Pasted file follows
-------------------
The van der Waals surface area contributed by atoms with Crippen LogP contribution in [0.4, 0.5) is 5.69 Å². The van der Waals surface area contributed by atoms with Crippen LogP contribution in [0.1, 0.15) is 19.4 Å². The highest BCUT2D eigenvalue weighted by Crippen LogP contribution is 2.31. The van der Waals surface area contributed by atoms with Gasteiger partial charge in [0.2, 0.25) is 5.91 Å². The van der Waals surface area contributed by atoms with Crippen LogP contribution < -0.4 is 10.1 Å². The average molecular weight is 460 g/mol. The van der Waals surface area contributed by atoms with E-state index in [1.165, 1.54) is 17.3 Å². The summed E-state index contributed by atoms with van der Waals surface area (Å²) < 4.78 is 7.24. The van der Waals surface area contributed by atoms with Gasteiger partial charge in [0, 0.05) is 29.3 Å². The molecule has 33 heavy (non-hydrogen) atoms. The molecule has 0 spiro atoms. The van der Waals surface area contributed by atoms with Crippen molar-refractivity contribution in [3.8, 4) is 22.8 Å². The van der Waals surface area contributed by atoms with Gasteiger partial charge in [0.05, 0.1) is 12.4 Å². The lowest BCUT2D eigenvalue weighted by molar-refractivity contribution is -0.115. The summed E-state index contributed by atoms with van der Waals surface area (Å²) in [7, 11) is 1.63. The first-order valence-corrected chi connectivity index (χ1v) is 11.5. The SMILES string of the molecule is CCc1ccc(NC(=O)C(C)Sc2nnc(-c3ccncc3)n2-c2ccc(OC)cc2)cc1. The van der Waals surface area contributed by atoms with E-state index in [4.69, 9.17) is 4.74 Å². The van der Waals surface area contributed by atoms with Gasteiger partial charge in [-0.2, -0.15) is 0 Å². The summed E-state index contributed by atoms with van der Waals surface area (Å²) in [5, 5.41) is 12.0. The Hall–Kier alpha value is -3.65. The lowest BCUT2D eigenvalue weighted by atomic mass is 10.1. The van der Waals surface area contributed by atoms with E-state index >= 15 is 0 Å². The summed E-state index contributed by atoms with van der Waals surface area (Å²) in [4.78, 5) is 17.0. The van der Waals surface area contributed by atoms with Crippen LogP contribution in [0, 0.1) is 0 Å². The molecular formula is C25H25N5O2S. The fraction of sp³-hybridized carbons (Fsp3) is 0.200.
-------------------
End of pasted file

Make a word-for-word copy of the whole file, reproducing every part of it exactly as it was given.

The van der Waals surface area contributed by atoms with Crippen LogP contribution in [0.4, 0.5) is 5.69 Å². The van der Waals surface area contributed by atoms with Crippen LogP contribution in [0.1, 0.15) is 19.4 Å². The highest BCUT2D eigenvalue weighted by Crippen LogP contribution is 2.31. The van der Waals surface area contributed by atoms with Gasteiger partial charge in [0.2, 0.25) is 5.91 Å². The van der Waals surface area contributed by atoms with Crippen LogP contribution < -0.4 is 10.1 Å². The average molecular weight is 460 g/mol. The van der Waals surface area contributed by atoms with E-state index in [1.165, 1.54) is 17.3 Å². The summed E-state index contributed by atoms with van der Waals surface area (Å²) < 4.78 is 7.24. The van der Waals surface area contributed by atoms with Gasteiger partial charge in [0, 0.05) is 29.3 Å². The molecule has 33 heavy (non-hydrogen) atoms. The molecule has 0 spiro atoms. The van der Waals surface area contributed by atoms with Crippen molar-refractivity contribution in [3.8, 4) is 22.8 Å². The van der Waals surface area contributed by atoms with Gasteiger partial charge in [0.05, 0.1) is 12.4 Å². The lowest BCUT2D eigenvalue weighted by molar-refractivity contribution is -0.115. The summed E-state index contributed by atoms with van der Waals surface area (Å²) in [7, 11) is 1.63. The first-order valence-corrected chi connectivity index (χ1v) is 11.5. The SMILES string of the molecule is CCc1ccc(NC(=O)C(C)Sc2nnc(-c3ccncc3)n2-c2ccc(OC)cc2)cc1. The van der Waals surface area contributed by atoms with E-state index in [4.69, 9.17) is 4.74 Å². The van der Waals surface area contributed by atoms with Gasteiger partial charge in [-0.2, -0.15) is 0 Å². The summed E-state index contributed by atoms with van der Waals surface area (Å²) in [5, 5.41) is 12.0. The Hall–Kier alpha value is -3.65. The lowest BCUT2D eigenvalue weighted by atomic mass is 10.1. The van der Waals surface area contributed by atoms with E-state index >= 15 is 0 Å². The summed E-state index contributed by atoms with van der Waals surface area (Å²) in [4.78, 5) is 17.0. The van der Waals surface area contributed by atoms with Crippen LogP contribution in [0, 0.1) is 0 Å². The molecular formula is C25H25N5O2S. The fraction of sp³-hybridized carbons (Fsp3) is 0.200.